While mental health and school violence are complex topics, schools can take several steps to establish safer school environments, promote student mental health, and reduce school violence risk. Essential steps include establishing welcoming and supportive school climates, encouraging positive relationships between school staff and students, modeling and reinforcing positive behavioral expectations, and providing equal opportunity for all students to feel valued and heard. Establishing school-wide risk assessment procedures for identifying students at risk of mental health problems or violence is also essential for providing appropriate services and preventative interventions. Finally, multidisciplinary school threat assessment teams who can quickly and effectively identify potential threats and manage risk are well-positioned to prevent or de-escalate potentially violent behavior in schools before something tragic happens.
Lee, S. (2014). A comparative study of school shooters in the United States and Germany: Motives and antecedents. Journal of School Violence, 13(4), 282-301.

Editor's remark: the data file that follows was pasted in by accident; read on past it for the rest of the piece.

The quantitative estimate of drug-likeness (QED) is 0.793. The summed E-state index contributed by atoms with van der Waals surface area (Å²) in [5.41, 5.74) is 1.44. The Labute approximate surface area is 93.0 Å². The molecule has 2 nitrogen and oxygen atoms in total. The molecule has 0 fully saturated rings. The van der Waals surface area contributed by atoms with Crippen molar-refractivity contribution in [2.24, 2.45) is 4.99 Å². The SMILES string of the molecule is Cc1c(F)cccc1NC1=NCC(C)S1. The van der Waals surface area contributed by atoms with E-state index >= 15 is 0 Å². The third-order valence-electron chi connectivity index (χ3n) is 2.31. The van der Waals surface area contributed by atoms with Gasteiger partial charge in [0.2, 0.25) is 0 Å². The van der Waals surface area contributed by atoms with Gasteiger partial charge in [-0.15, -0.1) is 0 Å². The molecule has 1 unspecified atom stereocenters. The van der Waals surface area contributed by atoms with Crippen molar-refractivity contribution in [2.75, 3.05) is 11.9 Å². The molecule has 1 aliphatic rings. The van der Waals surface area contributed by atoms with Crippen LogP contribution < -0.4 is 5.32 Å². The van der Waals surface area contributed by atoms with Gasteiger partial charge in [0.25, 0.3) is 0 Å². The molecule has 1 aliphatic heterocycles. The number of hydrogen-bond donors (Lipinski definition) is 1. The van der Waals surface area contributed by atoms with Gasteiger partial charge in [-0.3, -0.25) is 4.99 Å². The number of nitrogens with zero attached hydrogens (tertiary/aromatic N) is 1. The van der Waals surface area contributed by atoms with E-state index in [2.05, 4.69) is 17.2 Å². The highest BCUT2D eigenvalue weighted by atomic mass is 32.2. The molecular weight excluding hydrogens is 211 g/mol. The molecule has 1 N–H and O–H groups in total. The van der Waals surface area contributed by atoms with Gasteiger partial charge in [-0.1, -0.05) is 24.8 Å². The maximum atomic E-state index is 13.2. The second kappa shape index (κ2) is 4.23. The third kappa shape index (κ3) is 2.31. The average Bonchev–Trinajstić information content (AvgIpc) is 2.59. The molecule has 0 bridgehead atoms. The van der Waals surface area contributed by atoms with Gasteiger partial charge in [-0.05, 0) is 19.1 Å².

Shochet, I. M., Dadds, M. R., Ham, D., & Montague, R. (2006). School connectedness is an underemphasized parameter in adolescent mental health: Results of a community prediction study. Journal of Clinical Child & Adolescent Psychology, 35(2), 170-179.
U.S. Department of Education (2018). Fast facts: Bullying. Institute of Education Sciences, National Center for Education Statistics. Retrieved from https://nces.ed.gov/fastfacts/display.asp?id=719
Vossekuil, B., Fein, R. A., Reddy, M., Borum, R., & Modzeleski, W. (2002). The final report and findings of the safe school initiative: Implications for the prevention of school assaults in the United States. Washington, DC: US Secret Service and US Department of Education.
About the author
I am a former special education teacher and aspiring psychologist interested in applying behavioral and psychological principles to promote mental health and reduce crime among youth and young adults.